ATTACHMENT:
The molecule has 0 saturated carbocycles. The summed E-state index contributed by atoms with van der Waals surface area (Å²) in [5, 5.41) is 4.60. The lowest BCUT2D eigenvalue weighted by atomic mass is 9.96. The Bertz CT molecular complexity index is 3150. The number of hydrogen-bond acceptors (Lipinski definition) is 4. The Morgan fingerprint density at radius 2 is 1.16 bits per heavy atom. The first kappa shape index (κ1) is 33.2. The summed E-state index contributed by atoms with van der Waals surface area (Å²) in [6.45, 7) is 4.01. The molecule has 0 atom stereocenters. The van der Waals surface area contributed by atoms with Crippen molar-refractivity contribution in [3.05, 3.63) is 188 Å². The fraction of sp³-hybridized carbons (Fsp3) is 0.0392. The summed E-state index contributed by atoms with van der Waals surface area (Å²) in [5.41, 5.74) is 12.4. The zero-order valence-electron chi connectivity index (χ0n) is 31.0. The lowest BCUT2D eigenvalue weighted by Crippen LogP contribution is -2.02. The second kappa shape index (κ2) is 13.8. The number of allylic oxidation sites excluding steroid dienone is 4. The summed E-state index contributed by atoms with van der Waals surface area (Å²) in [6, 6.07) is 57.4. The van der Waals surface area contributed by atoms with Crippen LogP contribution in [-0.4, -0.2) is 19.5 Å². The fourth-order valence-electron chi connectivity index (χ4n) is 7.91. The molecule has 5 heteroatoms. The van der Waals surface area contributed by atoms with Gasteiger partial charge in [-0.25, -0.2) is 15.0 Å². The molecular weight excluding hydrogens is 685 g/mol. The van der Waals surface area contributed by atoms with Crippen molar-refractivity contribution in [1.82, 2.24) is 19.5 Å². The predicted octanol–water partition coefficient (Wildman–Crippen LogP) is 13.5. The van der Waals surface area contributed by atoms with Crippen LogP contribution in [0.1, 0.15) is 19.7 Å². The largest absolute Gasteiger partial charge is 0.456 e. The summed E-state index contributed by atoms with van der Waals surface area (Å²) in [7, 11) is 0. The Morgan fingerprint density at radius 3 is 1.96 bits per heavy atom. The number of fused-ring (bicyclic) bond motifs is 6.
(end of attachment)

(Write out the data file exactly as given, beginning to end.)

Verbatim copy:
The molecule has 0 saturated carbocycles. The summed E-state index contributed by atoms with van der Waals surface area (Å²) in [5, 5.41) is 4.60. The lowest BCUT2D eigenvalue weighted by atomic mass is 9.96. The Bertz CT molecular complexity index is 3150. The number of hydrogen-bond acceptors (Lipinski definition) is 4. The Morgan fingerprint density at radius 2 is 1.16 bits per heavy atom. The first kappa shape index (κ1) is 33.2. The summed E-state index contributed by atoms with van der Waals surface area (Å²) in [6.45, 7) is 4.01. The molecule has 0 atom stereocenters. The van der Waals surface area contributed by atoms with Crippen molar-refractivity contribution in [3.05, 3.63) is 188 Å². The fraction of sp³-hybridized carbons (Fsp3) is 0.0392. The summed E-state index contributed by atoms with van der Waals surface area (Å²) in [5.41, 5.74) is 12.4. The zero-order valence-electron chi connectivity index (χ0n) is 31.0. The lowest BCUT2D eigenvalue weighted by Crippen LogP contribution is -2.02. The second kappa shape index (κ2) is 13.8. The number of allylic oxidation sites excluding steroid dienone is 4. The summed E-state index contributed by atoms with van der Waals surface area (Å²) in [6, 6.07) is 57.4. The van der Waals surface area contributed by atoms with Crippen LogP contribution in [-0.4, -0.2) is 19.5 Å². The fourth-order valence-electron chi connectivity index (χ4n) is 7.91. The molecule has 5 heteroatoms. The van der Waals surface area contributed by atoms with Gasteiger partial charge in [-0.25, -0.2) is 15.0 Å². The molecular weight excluding hydrogens is 685 g/mol. The van der Waals surface area contributed by atoms with Crippen molar-refractivity contribution in [1.82, 2.24) is 19.5 Å². The predicted octanol–water partition coefficient (Wildman–Crippen LogP) is 13.5. The van der Waals surface area contributed by atoms with Crippen LogP contribution in [0.1, 0.15) is 19.7 Å². The largest absolute Gasteiger partial charge is 0.456 e. The summed E-state index contributed by atoms with van der Waals surface area (Å²) in [7, 11) is 0. The Morgan fingerprint density at radius 3 is 1.96 bits per heavy atom. The number of fused-ring (bicyclic) bond motifs is 6.